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French possessive adjectives - The Nightmare!

Nothing confuses English speakers more than French possessive adjectives. Camille Chevalier Karfis solves the puzzle - by focusing on the dog!

Nothing confuses English speakers more than French possessive adjectives.

The key to understanding how to use them is rather simple: you need to focus on the thing you are describing, NOT who it belongs to.

In English, you use the possessive adjective according to the gender (male or female) of the subject.

To describe one male dog who belongs to one man, you would say “his dog”.

To describe a female dog who belongs to one man, you would still say “his dog”.

To describe two dogs who belong to one man, you would say “his dogs”.

It doesn’t matter in English whether the dogs are female or male, or whether there is one or several dogs. Because the dogs belong to a man (in this example) they will always be “his”.

So you could say there is a single logic: who is the subject? I, you, he, she, they? Then it’s my, your, his, her, their. Very simple.

In French, it’s not that easy because the dog actually matters. Actually, both the person who owns the dog and the dog matter. It’s a double logic.

First, you have to choose the appropriate adjective according to the owner. Just like in English. But unlike English, you then have several possibilities.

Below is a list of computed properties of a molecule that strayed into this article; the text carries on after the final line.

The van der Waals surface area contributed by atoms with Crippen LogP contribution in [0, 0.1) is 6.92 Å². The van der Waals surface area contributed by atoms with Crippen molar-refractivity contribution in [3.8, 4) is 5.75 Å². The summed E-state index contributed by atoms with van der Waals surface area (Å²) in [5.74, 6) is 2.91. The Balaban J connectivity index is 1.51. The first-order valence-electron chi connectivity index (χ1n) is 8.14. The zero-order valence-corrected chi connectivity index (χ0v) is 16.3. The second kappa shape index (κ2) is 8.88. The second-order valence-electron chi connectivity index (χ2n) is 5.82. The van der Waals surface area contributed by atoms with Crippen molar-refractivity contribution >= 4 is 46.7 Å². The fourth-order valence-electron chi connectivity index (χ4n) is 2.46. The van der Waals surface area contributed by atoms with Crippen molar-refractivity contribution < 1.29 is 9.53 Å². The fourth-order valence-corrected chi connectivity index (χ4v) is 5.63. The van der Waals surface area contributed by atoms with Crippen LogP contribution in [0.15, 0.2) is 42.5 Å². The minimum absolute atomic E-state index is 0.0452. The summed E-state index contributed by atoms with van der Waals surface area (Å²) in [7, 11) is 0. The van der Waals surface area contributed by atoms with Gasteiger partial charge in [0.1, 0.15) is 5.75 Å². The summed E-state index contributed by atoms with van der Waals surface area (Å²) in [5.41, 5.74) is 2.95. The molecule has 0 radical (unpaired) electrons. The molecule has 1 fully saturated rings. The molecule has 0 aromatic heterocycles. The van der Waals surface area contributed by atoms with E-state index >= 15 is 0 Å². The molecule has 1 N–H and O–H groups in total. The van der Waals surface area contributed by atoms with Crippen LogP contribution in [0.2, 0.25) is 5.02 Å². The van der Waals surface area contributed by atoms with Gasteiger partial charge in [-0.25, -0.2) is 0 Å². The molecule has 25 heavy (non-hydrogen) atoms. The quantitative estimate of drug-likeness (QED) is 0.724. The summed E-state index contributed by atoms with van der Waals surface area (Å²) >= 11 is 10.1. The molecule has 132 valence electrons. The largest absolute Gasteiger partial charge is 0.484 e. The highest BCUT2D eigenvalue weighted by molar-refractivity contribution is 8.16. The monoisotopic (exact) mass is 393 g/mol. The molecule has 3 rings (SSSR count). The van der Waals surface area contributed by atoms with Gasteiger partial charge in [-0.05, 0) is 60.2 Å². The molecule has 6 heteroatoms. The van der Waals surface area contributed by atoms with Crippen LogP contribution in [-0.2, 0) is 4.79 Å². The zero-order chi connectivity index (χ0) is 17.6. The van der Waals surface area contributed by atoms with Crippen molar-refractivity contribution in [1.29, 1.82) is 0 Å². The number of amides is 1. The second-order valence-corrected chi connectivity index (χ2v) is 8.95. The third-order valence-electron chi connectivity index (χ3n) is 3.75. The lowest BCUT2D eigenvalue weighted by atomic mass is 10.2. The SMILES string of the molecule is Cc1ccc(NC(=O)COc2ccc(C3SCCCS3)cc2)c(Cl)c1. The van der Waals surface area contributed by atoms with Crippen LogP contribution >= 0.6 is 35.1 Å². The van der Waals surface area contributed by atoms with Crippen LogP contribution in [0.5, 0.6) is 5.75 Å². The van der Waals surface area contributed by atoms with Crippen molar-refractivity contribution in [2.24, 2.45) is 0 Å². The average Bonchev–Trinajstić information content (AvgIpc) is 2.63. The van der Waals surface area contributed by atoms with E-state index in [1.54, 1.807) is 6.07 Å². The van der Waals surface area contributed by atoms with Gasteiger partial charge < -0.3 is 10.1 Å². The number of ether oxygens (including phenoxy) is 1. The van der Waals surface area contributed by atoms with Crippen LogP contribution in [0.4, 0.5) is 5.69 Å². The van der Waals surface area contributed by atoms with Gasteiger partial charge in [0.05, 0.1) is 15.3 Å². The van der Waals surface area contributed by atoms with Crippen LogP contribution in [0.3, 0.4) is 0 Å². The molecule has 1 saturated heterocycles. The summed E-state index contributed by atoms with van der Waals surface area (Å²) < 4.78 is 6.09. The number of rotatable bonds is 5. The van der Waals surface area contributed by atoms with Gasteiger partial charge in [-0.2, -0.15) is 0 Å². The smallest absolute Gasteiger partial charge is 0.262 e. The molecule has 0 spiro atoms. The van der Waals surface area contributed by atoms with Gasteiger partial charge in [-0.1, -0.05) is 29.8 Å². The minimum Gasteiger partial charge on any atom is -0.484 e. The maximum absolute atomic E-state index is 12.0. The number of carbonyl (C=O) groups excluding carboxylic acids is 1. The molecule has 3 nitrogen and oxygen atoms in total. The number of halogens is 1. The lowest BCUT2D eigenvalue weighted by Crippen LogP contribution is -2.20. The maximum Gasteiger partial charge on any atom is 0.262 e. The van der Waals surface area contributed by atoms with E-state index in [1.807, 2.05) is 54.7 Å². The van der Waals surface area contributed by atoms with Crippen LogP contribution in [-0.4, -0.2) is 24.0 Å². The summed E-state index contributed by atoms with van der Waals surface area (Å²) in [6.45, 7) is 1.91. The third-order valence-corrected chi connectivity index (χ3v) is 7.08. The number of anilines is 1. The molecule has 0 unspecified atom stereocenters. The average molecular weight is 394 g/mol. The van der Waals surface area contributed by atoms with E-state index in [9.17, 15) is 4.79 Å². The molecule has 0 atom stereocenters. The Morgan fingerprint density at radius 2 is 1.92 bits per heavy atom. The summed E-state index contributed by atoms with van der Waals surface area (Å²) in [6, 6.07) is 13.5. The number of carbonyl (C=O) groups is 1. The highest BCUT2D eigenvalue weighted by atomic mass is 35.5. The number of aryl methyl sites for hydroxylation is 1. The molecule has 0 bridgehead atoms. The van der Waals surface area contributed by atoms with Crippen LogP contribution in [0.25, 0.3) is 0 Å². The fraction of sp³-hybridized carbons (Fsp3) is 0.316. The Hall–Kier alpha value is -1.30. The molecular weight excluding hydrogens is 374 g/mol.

For je – mon, ma, mes
For tu – ton, ta, tes
For il and elle – son, sa, ses (so unlike English, we don’t differentiate between “his” and “her”... oh the irony!!)
For nous – notre, nos
For vous – votre, vos
For ils and elles – leur, leurs

Then, you have to take into consideration the dog(s)!
Is the dog male or female?
Is there one or several dogs?

This step is how you will finalise your choice of French possessive adjective.

Mon, ton, son, notre, votre, leur = One dog, masculine.

Ma, ta, sa, notre, votre, leur = One dog, feminine

Mes, tes, ses, nos, vos, leurs = several dogs (in plural, it doesn’t matter whether the dogs are feminine or masculine).

Notes:
M’, t’, s’ are never used for possessive adjectives.

Remember that in French things have a gender too. So for example, “une voiture” is feminine.

John would say: ma voiture.

English speakers find this very weird on so many levels!

So, to make it clear, let’s see some examples:

If John has a female dog he will say: ma chienne. (not mon. It doesn’t matter whether John is a boy or a girl, what matters is that John is a “je” and then that he has just one female dog).

If Mary has three dogs, she will say: mes chiens. (Mary speaks so she is a “je” and there are several dogs).

If Mary and John have one male dog together, they will say: notre chien (Mary and John speak, so they are a “nous”. Even though there are two owners, what matters is there is only one male dog).

In other words, to master French possessive adjectives, you have to focus on the dog!

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